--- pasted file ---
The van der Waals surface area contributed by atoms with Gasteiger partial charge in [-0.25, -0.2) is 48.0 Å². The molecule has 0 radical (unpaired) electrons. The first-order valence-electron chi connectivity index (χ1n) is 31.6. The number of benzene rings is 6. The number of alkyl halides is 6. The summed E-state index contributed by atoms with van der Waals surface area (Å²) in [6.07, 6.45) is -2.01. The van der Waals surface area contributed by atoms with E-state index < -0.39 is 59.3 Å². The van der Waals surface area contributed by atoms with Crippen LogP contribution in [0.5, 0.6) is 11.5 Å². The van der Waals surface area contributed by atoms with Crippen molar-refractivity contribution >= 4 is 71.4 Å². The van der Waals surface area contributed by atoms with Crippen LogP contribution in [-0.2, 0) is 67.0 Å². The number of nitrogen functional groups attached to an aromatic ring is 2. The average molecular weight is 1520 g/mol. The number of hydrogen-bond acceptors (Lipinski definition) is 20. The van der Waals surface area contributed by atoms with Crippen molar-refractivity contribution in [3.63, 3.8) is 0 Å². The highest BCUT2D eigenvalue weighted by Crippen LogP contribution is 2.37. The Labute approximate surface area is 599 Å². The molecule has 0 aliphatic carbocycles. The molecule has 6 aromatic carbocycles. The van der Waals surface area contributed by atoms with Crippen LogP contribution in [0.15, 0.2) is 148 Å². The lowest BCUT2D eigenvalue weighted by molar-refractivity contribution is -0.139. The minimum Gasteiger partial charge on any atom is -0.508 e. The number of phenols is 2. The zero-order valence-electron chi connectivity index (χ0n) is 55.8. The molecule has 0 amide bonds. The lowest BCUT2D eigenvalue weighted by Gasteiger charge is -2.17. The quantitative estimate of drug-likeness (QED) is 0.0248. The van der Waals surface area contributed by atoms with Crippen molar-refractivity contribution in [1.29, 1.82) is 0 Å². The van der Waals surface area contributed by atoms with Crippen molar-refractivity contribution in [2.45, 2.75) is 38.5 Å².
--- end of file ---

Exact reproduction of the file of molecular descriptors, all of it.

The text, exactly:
The van der Waals surface area contributed by atoms with Gasteiger partial charge in [-0.25, -0.2) is 48.0 Å². The molecule has 0 radical (unpaired) electrons. The first-order valence-electron chi connectivity index (χ1n) is 31.6. The number of benzene rings is 6. The number of alkyl halides is 6. The summed E-state index contributed by atoms with van der Waals surface area (Å²) in [6.07, 6.45) is -2.01. The van der Waals surface area contributed by atoms with E-state index < -0.39 is 59.3 Å². The van der Waals surface area contributed by atoms with Crippen LogP contribution in [0.5, 0.6) is 11.5 Å². The van der Waals surface area contributed by atoms with Crippen molar-refractivity contribution >= 4 is 71.4 Å². The van der Waals surface area contributed by atoms with Crippen LogP contribution in [-0.2, 0) is 67.0 Å². The number of nitrogen functional groups attached to an aromatic ring is 2. The average molecular weight is 1520 g/mol. The number of hydrogen-bond acceptors (Lipinski definition) is 20. The van der Waals surface area contributed by atoms with Crippen molar-refractivity contribution in [3.63, 3.8) is 0 Å². The highest BCUT2D eigenvalue weighted by Crippen LogP contribution is 2.37. The Labute approximate surface area is 599 Å². The molecule has 0 aliphatic carbocycles. The molecule has 6 aromatic carbocycles. The van der Waals surface area contributed by atoms with Crippen LogP contribution in [0.15, 0.2) is 148 Å². The lowest BCUT2D eigenvalue weighted by molar-refractivity contribution is -0.139. The minimum Gasteiger partial charge on any atom is -0.508 e. The number of phenols is 2. The zero-order valence-electron chi connectivity index (χ0n) is 55.8. The molecule has 0 amide bonds. The lowest BCUT2D eigenvalue weighted by Gasteiger charge is -2.17. The quantitative estimate of drug-likeness (QED) is 0.0248. The van der Waals surface area contributed by atoms with Crippen molar-refractivity contribution in [1.29, 1.82) is 0 Å². The van der Waals surface area contributed by atoms with Crippen molar-refractivity contribution in [2.45, 2.75) is 38.5 Å².